Fiction Review -
by Steven Sawicki
To have your magazine or short fiction work mentioned here send a copy to Steve Sawicki, 2824 Furbeck Rd., Altamont, NY 12009. Everything received will be considered. Items not sent will not. Publications Index
In this Column: Fantasy & Science Fiction (Feb 2004), Nymph, Dead Planets, Unhallowed Stars, Space and Time (#97), Oceans of the Mind (Winter 2003-4), Novelties and Souvenirs
Paolo Bacigalupi’s novelette “The People of Sand and Slag” leads off the February issue of Fantasy and Science Fiction. This is a really weird story about a future Earth that is toxic but which the future Earthlings have adapted to. Charles DeLint and Michelle West both provide book review columns. “Rapper” by Albert E. Cowdrey follows and is a fun short story about an old woman in New Orleans who has a difficult time getting rid of a troublesome young man. Seems he keeps reincarnating. “Invisible Kingdoms” a short story by Steven Utley comes next. It’s about time travel, aging, a battle of wits and Paleozoic gardens. It’s wildly unusual. Daryl Gregory’s short story, “Free and Clear” is about allergies and the lengths one man goes to find alleviation. Not the best story in the issue. Lucius Shepherd’s Film column provides a brief respite between the fiction offerings. This is followed by the novelette “Metal More Attractive” by Ysabeau S. Wilce which is labeled as a gothic fantasy. It was too literate for me. Chet Williamson’s “The Pebbles of Sai-No-Kawara” is a short story that passed me by completely. Well written but too obtuse for my tired little mind. The final fiction offering, “River of the Queen” by Robert Reed, another novelette, redeems the issue. It continues the adventures of Quee Lee and Perri, not that you need that information to enjoy it. The final piece in the issue is David Langford’s Curiosities. The cover, for “Invisible Kingdoms” is by Bob Eggleton.
Nymph by Francesca Lia Block is a new paperback that I’ve been remiss in talking about. The book came out in September from Circlet Press and includes 9 short stories in the erotic vein. Block is a YA author who has broken the mold here in stories designed for a definite adult reader. Stay away if you’re offended by four letter words and fairly graphic descriptions of ‘the act.’ However, if you yearn for good writing without boundaries then this might be for you. Block writes with a poetic style which is simply captivating.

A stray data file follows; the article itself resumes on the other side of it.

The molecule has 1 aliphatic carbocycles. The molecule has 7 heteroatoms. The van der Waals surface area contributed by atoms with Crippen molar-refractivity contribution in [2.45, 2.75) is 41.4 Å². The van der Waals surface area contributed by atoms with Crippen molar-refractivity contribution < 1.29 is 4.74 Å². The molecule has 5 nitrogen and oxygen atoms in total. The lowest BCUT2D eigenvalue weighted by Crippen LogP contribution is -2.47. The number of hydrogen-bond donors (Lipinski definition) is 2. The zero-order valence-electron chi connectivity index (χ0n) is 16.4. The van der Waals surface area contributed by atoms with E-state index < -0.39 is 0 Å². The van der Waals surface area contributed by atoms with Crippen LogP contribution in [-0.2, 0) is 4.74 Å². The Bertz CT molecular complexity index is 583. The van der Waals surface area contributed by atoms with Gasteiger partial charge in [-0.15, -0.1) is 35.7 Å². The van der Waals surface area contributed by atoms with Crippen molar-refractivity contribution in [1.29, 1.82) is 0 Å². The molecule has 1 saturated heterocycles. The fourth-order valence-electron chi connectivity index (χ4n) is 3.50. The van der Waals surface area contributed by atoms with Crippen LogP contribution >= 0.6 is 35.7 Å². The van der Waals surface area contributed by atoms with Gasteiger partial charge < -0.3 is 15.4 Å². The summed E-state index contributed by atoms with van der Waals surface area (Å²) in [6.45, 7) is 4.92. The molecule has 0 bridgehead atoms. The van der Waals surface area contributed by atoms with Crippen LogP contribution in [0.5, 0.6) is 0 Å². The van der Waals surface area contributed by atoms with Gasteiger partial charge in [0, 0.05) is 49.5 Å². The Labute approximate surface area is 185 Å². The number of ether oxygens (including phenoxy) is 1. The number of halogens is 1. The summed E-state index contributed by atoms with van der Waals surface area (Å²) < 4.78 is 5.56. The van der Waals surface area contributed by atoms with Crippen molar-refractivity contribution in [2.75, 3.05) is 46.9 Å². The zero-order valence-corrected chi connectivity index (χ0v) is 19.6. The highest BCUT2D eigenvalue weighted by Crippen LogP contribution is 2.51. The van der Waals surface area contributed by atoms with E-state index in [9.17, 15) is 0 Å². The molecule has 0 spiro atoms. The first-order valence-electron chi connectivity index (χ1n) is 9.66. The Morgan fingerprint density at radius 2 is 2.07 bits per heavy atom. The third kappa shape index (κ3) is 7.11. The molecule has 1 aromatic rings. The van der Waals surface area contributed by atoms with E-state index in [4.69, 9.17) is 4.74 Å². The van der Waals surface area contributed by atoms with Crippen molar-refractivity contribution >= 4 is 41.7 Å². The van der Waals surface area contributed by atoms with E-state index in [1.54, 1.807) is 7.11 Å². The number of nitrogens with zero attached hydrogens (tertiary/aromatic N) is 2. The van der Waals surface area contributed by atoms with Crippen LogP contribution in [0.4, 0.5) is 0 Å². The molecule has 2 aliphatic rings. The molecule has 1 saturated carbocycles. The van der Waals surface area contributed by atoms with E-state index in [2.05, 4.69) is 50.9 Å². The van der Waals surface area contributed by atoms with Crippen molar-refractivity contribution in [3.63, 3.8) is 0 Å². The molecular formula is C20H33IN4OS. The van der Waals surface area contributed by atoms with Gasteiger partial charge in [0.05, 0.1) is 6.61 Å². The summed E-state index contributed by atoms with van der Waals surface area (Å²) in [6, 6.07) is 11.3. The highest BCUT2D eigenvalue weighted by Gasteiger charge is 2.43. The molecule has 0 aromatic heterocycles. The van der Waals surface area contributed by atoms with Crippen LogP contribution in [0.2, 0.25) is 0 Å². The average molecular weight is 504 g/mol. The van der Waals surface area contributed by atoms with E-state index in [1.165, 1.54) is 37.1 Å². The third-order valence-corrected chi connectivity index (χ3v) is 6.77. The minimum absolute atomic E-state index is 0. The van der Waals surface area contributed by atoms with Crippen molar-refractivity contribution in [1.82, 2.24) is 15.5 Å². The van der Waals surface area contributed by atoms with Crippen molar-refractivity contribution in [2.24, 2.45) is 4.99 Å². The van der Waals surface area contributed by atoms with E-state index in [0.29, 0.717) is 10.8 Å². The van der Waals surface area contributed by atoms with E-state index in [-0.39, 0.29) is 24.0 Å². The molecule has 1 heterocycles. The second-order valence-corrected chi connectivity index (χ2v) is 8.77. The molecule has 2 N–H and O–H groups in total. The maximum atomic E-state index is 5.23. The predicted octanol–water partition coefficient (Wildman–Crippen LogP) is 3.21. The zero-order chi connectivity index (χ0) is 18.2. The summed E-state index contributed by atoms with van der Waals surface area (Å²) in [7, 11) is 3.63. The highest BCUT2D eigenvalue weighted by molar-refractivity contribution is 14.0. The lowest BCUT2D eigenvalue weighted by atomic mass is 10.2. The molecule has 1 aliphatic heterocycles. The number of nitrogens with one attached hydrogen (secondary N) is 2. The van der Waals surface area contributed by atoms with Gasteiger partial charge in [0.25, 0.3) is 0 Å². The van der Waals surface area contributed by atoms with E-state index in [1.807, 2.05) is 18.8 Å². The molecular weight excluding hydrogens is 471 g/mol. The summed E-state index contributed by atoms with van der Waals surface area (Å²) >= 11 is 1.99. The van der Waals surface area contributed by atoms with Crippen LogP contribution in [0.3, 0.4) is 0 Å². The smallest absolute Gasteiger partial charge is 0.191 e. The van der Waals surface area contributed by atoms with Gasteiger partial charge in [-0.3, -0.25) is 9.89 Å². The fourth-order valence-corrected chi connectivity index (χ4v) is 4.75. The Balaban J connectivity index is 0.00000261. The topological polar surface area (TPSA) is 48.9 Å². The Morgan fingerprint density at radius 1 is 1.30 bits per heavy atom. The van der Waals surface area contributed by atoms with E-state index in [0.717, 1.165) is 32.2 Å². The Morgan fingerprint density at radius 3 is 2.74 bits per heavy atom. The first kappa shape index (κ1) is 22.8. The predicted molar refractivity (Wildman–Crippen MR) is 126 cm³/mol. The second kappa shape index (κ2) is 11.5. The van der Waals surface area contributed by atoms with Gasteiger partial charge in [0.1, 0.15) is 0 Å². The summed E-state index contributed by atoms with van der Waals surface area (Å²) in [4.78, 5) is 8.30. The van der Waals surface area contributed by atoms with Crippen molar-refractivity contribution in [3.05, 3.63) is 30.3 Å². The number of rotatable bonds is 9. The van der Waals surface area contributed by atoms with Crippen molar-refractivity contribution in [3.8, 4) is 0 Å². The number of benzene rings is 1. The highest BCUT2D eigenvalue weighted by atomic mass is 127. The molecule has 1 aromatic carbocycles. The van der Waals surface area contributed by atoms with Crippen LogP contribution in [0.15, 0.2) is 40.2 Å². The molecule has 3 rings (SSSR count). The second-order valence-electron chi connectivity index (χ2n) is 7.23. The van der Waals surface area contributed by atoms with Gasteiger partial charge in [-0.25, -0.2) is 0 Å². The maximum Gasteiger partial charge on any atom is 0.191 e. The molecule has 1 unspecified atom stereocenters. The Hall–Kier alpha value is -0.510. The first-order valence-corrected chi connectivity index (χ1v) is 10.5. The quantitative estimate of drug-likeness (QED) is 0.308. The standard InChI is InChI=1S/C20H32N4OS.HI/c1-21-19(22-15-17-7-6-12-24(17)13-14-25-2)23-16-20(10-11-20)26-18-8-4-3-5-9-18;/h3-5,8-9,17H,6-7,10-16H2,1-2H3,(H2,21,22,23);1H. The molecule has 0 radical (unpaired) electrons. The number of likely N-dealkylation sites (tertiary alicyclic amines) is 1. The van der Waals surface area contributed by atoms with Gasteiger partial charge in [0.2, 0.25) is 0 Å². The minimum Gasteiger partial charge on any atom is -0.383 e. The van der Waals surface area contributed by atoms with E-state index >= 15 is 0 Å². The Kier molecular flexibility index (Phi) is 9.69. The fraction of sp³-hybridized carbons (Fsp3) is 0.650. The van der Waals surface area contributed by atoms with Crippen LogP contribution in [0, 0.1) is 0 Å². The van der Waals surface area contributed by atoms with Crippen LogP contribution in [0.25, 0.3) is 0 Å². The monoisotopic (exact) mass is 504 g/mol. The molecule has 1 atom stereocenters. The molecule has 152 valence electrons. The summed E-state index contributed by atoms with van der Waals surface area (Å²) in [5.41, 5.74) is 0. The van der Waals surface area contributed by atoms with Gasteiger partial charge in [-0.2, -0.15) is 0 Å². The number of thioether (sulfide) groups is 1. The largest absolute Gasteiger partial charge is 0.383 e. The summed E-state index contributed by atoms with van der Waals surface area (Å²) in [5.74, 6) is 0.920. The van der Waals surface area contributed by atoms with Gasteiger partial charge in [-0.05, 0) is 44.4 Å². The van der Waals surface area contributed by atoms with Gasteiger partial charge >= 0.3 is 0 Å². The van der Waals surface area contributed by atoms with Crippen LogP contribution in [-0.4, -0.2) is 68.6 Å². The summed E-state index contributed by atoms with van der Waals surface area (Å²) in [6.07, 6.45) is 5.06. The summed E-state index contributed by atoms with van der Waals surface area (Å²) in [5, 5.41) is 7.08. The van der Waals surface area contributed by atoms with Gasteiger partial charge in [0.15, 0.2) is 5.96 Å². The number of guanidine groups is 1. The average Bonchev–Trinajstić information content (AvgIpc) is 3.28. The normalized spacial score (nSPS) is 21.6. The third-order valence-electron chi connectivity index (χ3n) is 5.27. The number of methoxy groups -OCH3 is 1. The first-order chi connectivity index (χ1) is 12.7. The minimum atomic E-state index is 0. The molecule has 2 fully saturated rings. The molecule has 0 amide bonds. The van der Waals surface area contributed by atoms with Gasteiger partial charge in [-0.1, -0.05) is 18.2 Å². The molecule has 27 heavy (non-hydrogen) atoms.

Dead Planets, Unhallowed Stars, Tim Curran, Dark Tree Press, P. O. Box 748, Boylston, MA 01505, $6, ($7 Canada, $8 elsewhere), Digest Sized, color cover, 80 pgs. http://members.aol.com/darktreepress. This is a chapbook which contains 6 short stories. 4 have seen previous publication in the small press mag Burning Sky while the other 2 are original to this chapbook. The stories are set on dead planets, hence the name, and deal with the humans who end up there. Whether it’s a frozen ball of ice or a vast desert these places are not conducive to the continuation of life. Curran deals with the scifi horror mix very well and the stories are all very readable and enjoyable. Great stuff.
I have issue #97 of Space and Time in my hands. This is one of the longest running fantasy. horror and science fiction small press magazines around. It’s published semi annually, more or less. This issue contains ”New World Order” a story by Beverly Bonnie O’Neil, Poetry by Mary Soon Lee, Jill Bauman, Jack Fisher, Jennifer Crow, Corrinne De Winter, Mario Miolosevic, Charles Payne, Kathryn Hasell, Roibeard Ui-Neill, Eric Myford and Lucy Cohen Schmeidler. Jeff Carlson has a short story titled “Monsters” and A.R. Morlan has one called “Taking Down the Book of the Rough Beast.” Terry McGarry’s short story “Antymire” is followed by an interesting, albeit very short, interview of Thomas Ligotti done by Mathew Lee Bain. Bayard’s short story “She Isn’t and I Don’t” is followed by Jeffrey Goddin’s “The Substitute.” The final piece is a short story by J. W. Donnelly entitled “Adrift the Song of Storms.” The issue is copiously illustrated and the cover is by Monte Davis.
The Australian writers themed Winter issue of Oceans of the Mind just arrived with lead off short short story “Baa Humbug” by Terry Dartnell. This is followed by Jack Wodhams “Side Effects” which is followed by Keith Stevenson’s “To That Which Kills.” “Making a Difference” by Dave Luckett paces the middle of the issue, followed by the must read Stephen Dedman’s “Desiree”, Rob Hood’s “Lady of the Flies”, and Terry Dowling’s must read “Flashmen.” Richard Harlan closes out this issue with his story “New Talk.” If I’m not mistaken Oceans has grown in size recently and is certainly at the head of the list when you’re talking about email delivered magazines.
I normally don’t talk too much about books that spurt out of the mainstream. But, Novelties and Souvenirs by John Crowley (Harper Collins Trade $ 13.95 03/01/04) will probably not get a lot of mention based on the kind of writing that Crowley does. This is too bad as Crowley fills a niche that is sorely lacking in quality work. Crowley is a stylist and a storyteller and often writes right at the edge of his abilities. Sometimes he crosses over and reaches too far but even these misses are works of art. There are fifteen stories and novellas here covering a twenty five-year period of Crowley’s writing. I can’t admit to liking everything here but I like most of it and, to be honest, there are three or four stories that are simply exceptional, like “The Nightingale Sings At Night” and “In-Blue.” The book is scheduled for a May 2004 release. Watch for it. (Editor's Note: Novelties and Souvenirs is scheduled for review in SFRevu when it comes out)